The British Chinese Food TikTok Controversy Explained

When you think of Chinese takeout, you might imagine a fold-up paper box overflowing with sweet and spicy kung pao chicken, beef and broccoli, or veggie-packed lo mein noodles. That is, if you're American. If you're British, your meal will look a little different. Your food will usually arrive in Tupperware containers, for starters, which you'll then decant onto your plate. You might have ordered crispy chili beef, fried chicken balls, egg fried rice, and, to the horror of everyone across the pond, salt and pepper chips (aka fries). All topped off with a generous drenching of bright yellow curry sauce.

If this sight seems unusual to you, you're not alone. Over the past few days, American confusion surrounding British Chinese food has dominated TikTok's For You page for users in both countries, with videos tagged #chinesetakeaway amassing over 290 million views. Many of these videos involve Americans expressing outrage over the "dry" and "beige" nature of the cuisine. But it's not just the content of British Chinese food that is perplexing those outside of the country — it's the way it's referred to. Instead of saying they're ordering "takeout," Brits usually say they're ordering "a Chinese." It's this phrasing that has offended and confused some Americans, which has in turn led to Brits explaining where the slang originated from.

Why do Brits call it 'A Chinese'?

Although Chinese takeaway hauls have been common on U.K. TikTok for a while now, they have seemingly only reached the U.S. fairly recently. The controversy accelerated when American TikTokers @dandydemon and @soogia.1 questioned the use of the term "a Chinese" across this genre of content. "I know it's not intended to be racist, but it just kind of feels like it is a little," Soogia says in a now-viral video. "Here in the United States we call it 'Chinese food' like we do all other foods," she explains, before questioning whether Brits would refer to other cuisines similarly, such as "a Greek" or "a Mexican."


The Al Gore Rhythm can be so funny sometimes. #achinese #chinesefood #britishchinesefood #americanchinesefood #interestingcombination #currysauce #chickenballs #chips #greenscreenvideo

♬ Little Things – Tiqta

Most often, the answer is yes. The use of "a Chinese" can be attributed to differences in grammar between the two countries. In British English, speakers refer to "a Chinese takeaway" as a singular object, similar to a meal. This seems unusual to people in the U.S., where takeout is used as a mass noun, similar to the word food. Brits love to abbreviate everything, and so this gets shortened to "a Chinese," as well as "an Indian" for an Indian takeaway, and "a Full English" for a cooked breakfast with bacon, eggs, etc.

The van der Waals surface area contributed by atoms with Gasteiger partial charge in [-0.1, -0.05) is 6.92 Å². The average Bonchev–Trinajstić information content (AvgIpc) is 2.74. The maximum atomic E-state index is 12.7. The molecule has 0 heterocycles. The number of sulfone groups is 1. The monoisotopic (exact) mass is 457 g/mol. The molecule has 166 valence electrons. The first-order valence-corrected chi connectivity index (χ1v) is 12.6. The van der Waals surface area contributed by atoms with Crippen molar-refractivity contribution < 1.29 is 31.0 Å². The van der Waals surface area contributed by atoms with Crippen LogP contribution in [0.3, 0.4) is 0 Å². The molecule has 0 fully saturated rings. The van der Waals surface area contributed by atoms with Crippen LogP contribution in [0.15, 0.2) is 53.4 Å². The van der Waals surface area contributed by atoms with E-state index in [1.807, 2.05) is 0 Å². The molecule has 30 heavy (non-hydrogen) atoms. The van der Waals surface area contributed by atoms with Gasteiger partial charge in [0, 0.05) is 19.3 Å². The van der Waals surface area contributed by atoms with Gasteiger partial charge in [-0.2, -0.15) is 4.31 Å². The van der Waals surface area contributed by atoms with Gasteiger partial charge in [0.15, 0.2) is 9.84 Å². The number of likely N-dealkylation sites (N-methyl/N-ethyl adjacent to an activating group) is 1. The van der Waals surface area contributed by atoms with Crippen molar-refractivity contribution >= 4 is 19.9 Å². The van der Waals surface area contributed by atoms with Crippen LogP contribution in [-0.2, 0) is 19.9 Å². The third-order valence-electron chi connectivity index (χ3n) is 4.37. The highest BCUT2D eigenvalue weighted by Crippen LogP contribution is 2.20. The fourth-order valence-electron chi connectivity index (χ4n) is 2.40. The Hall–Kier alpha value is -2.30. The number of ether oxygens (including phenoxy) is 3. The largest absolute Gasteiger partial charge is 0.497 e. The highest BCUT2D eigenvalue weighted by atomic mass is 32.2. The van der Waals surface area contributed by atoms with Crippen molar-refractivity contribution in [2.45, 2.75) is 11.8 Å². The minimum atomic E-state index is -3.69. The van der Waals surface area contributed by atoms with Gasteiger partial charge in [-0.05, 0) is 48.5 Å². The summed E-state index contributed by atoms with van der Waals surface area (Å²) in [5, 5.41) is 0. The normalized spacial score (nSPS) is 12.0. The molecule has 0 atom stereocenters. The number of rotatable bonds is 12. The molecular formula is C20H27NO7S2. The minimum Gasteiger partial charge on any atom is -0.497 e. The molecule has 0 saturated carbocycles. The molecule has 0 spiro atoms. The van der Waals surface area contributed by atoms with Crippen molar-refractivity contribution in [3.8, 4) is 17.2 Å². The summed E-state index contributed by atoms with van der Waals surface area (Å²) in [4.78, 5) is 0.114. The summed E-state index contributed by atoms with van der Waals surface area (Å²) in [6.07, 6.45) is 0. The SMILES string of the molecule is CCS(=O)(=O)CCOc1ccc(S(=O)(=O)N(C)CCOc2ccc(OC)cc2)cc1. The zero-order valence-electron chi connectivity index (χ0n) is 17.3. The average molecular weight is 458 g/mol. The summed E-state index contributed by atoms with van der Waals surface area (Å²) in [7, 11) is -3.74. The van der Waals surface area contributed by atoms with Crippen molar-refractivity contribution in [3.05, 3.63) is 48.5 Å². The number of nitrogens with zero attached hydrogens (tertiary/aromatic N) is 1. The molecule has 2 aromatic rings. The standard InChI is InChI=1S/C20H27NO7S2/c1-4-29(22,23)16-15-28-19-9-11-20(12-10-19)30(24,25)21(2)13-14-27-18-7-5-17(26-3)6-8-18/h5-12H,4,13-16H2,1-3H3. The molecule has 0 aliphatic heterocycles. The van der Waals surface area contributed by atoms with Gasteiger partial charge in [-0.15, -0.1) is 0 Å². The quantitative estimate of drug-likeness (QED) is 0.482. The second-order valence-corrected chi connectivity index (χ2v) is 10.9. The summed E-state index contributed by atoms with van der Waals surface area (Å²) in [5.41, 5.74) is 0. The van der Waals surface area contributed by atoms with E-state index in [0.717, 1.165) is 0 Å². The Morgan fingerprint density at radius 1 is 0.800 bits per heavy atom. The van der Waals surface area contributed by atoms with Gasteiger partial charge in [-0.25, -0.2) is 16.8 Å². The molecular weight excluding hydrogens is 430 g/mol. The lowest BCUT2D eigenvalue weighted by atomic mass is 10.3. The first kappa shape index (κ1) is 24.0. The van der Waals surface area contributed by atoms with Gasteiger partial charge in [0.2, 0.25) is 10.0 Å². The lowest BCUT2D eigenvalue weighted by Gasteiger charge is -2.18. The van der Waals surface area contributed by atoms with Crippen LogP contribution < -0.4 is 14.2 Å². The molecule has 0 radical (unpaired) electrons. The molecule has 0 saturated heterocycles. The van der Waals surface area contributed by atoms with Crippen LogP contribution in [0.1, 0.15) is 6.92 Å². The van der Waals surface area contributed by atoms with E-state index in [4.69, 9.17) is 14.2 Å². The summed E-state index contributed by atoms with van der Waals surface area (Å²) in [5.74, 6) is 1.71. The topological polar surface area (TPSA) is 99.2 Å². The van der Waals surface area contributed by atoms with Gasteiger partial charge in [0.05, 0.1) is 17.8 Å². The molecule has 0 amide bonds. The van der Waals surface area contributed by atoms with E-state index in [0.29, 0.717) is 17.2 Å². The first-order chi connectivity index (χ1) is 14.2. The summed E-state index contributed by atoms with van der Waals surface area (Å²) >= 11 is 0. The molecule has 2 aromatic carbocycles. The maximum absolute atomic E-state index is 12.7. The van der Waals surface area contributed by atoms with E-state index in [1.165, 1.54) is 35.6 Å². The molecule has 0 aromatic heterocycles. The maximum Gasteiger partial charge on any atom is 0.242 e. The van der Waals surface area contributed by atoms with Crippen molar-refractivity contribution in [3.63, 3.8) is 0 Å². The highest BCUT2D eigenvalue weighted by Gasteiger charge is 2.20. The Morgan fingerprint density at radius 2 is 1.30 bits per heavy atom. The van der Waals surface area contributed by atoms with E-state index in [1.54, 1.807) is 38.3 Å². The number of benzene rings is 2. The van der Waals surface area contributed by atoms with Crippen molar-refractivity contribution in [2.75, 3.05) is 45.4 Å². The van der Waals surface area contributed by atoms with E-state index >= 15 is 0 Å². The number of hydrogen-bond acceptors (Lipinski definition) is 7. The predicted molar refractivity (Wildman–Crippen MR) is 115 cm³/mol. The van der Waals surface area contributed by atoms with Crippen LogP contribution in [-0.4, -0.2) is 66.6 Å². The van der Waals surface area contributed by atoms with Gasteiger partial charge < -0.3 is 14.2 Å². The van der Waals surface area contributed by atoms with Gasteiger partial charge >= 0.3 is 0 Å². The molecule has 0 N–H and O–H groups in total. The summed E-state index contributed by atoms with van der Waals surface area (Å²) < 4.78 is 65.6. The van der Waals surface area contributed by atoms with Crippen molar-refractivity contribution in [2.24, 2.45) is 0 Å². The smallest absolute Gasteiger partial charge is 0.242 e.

Soogia clarified this in a follow-up video, while also explaining why the term can feel offensive to Americans. "Here, when somebody refers to a person as 'A Chinese,' 'A Mexican,' it is almost always in an effort to strip that person of their humanity," she says.

Why is British Chinese food different to American Chinese food?

As for why British and American Chinese food looks and tastes so different from each other, the answer, at least partially, lies in the influence of the broader population — including other immigrant communities. The U.K. has a large Indian community, and it is thought that curry sauce first came from British India in the 18th century, before being introduced into Chinese takeaways in the U.K. Similarly, fish and chips is a popular takeaway option in the U.K. and chippies are common, which likely influenced other takeaways to also sell chips. 

American Chinese food has also undoubtedly been shaped by immigrant populations, especially in New York. It became popular with Jewish communities in particular because it doesn't combine dairy and meat, and Jewish influence has since led to the creation of dishes including pastrami egg rolls, and corned beef and black truffle egg rolls. This is also why it's still common today for American Jewish families to eat Chinese food at Christmas.

Whatever you think of fries and chicken balls, in reality, there are many similarities between Chinese dishes in the U.S. and the U.K. that can be celebrated, as well as the countries' many differences. Both cuisines feature sweet, sour, and spicy sauces, as well as thick noodles and fried meats. And ultimately, both are delicious in their own way.